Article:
"It was terribly difficult, it's people you care deeply for,” she said to the Aftonbladet newspaper.
Jennie and Thomas, a couple from Sandviken, in northern Sweden, explained on investigative journalism show Uppdrag Granskning earlier in the week how all it took was one call to social services for them to be charged with sexual abuse and have their children taken from them for over two months.
After the story broke big in Swedish media, the woman's sister, who had made the call to the authorities, approached daily newspaper Aftonbladet, eager to have her part in the story explained.
”There's more to this than what has previously been told in the media,” she said.
According to the sister, she had become increasingly worried after hearing Jennie mention incidents that sounded inappropriate on more than one occasion.
”I just couldn't let go of what she told me. It was like a beaker getting fuller and fuller every time. In the end, when Jennie brought it up again during a car journey, it just spilled over,” the sister told the paper.
She told Aftonbladet that she sought counsel from two separate psychiatrists before she phoned the social services.
Both advised her that it sounded as if the family didn't set appropriate sexual boundaries and that it could be a question of incest.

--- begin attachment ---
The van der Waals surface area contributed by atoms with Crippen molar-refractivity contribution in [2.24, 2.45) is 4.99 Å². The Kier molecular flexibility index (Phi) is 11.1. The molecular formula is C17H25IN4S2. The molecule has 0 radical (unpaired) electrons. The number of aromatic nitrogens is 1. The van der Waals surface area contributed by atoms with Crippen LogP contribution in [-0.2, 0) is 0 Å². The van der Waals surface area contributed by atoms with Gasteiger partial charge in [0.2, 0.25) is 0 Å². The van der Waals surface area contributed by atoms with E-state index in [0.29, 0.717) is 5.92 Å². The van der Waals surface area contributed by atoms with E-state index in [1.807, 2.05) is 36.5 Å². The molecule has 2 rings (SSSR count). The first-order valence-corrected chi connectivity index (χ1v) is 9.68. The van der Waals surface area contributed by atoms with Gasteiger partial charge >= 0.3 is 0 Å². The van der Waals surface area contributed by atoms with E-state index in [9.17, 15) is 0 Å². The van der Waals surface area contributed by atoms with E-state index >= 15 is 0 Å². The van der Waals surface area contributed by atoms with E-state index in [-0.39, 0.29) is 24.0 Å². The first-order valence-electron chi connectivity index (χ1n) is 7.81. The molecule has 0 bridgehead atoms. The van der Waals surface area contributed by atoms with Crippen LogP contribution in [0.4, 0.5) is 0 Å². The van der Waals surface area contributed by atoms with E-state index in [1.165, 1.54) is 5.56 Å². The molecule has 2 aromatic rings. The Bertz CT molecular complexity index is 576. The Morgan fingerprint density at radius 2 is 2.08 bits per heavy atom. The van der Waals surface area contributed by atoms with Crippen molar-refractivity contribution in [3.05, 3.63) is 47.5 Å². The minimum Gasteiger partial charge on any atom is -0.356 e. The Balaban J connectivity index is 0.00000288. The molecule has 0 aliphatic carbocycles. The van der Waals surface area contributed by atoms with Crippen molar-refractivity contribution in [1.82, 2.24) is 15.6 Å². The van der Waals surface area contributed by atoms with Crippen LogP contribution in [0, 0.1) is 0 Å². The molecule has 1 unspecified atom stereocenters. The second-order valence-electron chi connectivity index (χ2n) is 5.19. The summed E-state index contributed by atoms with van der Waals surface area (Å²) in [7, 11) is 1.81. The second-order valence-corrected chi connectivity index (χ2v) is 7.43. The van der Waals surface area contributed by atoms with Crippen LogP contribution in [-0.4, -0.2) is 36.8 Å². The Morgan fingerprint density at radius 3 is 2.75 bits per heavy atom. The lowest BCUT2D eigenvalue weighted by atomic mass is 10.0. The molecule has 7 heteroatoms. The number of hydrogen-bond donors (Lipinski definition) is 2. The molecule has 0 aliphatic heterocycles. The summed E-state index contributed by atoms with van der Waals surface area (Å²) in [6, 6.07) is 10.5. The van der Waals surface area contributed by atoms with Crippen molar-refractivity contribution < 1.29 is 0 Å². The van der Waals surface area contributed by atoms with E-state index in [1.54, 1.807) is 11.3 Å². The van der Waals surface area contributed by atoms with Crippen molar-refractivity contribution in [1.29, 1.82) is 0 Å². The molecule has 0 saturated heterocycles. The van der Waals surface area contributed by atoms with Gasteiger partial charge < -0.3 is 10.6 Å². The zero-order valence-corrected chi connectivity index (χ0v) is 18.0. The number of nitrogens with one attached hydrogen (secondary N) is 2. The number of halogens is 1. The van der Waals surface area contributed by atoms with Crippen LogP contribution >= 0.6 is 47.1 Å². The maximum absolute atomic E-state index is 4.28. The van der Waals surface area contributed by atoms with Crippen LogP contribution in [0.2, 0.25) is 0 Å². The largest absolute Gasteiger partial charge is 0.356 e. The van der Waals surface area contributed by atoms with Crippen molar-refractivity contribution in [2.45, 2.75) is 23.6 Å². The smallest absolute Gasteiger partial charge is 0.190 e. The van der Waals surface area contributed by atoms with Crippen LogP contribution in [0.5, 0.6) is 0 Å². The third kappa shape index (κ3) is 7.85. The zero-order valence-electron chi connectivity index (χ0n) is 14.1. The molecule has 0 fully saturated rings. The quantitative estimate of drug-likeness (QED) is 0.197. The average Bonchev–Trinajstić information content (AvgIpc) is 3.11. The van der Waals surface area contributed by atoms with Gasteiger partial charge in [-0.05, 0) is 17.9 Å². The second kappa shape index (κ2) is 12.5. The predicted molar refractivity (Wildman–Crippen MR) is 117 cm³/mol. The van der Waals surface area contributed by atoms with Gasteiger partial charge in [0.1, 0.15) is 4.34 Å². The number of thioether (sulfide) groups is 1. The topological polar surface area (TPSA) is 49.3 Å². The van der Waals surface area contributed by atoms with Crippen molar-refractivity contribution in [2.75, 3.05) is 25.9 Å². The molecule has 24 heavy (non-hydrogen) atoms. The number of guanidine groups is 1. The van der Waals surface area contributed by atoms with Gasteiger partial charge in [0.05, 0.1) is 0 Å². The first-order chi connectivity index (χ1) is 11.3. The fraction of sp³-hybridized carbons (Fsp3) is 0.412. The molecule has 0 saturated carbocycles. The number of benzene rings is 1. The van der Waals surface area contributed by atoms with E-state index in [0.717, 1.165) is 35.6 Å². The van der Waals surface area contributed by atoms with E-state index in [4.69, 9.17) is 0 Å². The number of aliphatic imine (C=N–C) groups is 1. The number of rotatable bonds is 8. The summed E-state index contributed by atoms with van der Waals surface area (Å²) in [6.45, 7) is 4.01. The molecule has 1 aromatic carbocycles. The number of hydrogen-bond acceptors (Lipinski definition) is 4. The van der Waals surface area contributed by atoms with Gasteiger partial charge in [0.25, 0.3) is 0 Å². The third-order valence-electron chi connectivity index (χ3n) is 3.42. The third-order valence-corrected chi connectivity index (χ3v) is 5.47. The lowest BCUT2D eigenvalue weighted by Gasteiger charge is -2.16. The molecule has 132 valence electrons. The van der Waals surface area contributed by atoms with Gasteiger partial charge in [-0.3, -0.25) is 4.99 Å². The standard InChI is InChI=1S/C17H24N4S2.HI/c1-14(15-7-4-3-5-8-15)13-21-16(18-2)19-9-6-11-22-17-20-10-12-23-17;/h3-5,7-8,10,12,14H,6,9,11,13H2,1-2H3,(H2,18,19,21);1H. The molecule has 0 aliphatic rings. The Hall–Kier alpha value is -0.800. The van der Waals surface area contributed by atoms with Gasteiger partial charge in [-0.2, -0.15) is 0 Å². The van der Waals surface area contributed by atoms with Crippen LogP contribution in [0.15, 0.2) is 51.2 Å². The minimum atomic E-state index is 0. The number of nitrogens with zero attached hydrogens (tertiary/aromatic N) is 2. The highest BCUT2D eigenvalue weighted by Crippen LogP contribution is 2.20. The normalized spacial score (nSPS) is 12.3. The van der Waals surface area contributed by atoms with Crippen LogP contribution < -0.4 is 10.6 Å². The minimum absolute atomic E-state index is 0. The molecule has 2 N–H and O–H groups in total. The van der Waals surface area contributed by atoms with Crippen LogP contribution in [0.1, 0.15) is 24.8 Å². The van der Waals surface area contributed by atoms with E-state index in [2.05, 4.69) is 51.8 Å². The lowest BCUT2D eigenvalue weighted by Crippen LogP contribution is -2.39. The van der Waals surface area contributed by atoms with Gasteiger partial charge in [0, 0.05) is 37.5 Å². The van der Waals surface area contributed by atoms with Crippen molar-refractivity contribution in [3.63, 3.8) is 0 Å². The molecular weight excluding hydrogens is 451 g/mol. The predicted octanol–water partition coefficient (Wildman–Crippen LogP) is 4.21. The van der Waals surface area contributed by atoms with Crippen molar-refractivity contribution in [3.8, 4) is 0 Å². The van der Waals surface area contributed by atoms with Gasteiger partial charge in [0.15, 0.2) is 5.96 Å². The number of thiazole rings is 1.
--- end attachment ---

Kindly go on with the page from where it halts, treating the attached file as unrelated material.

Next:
According to the sister, she he tried to talk to Jennie about it but felt like she wasn't getting any reponse from her.
”I tried but she didn't take it seriously.”
Jennies' sister was surprised, after making the call, to hear that the authorities had taken the children. She also told the paper that she feels like many in the community have turned against her after the events werer made public - something she feels is unfair.
The worst case scenario, she said, is that people will now become afraid of reporting their suspicions to the authorities.
”I love my nieces, but I haven't seen them in a year,” she told the paper.
Jennie and Thomas have refused to comment on their current relationship with Jennie's sister. To them, this is matter best left to solve within the family and choose to avoid mud-slinging in the media.
However, in a live debate on Swedish television on Thursday night, Jennie and Thomas had a chance to finally confront the local authorities about what happened and were hoping for an apology for the ordeal that the family was forced to endure for a year.
However, the representatives for the local authority refused to apologize.
”It is always unfortunate when these things occur and there is always someone who is hurt. We have legislation which prioritizes what is best for the children, and sometimes, sadly, this means that adults are affected. It is unfortunate and tragic,” said Renate Almén of the Sandviken municipality.
Almén didn't agree that the children had suffered from what had happened and was not prepared to offer the couple the apology they were after.
”If we make a mistake we rectify it. Why should we apologize for following Swedish legislation?” she said on the show.
However, after the show, local politicians and civil servants in Sandviken have received death threats via the municipality web page.
”We are taking these very seriously,” said municipality head Ann-Katrin Sundelius to TV4.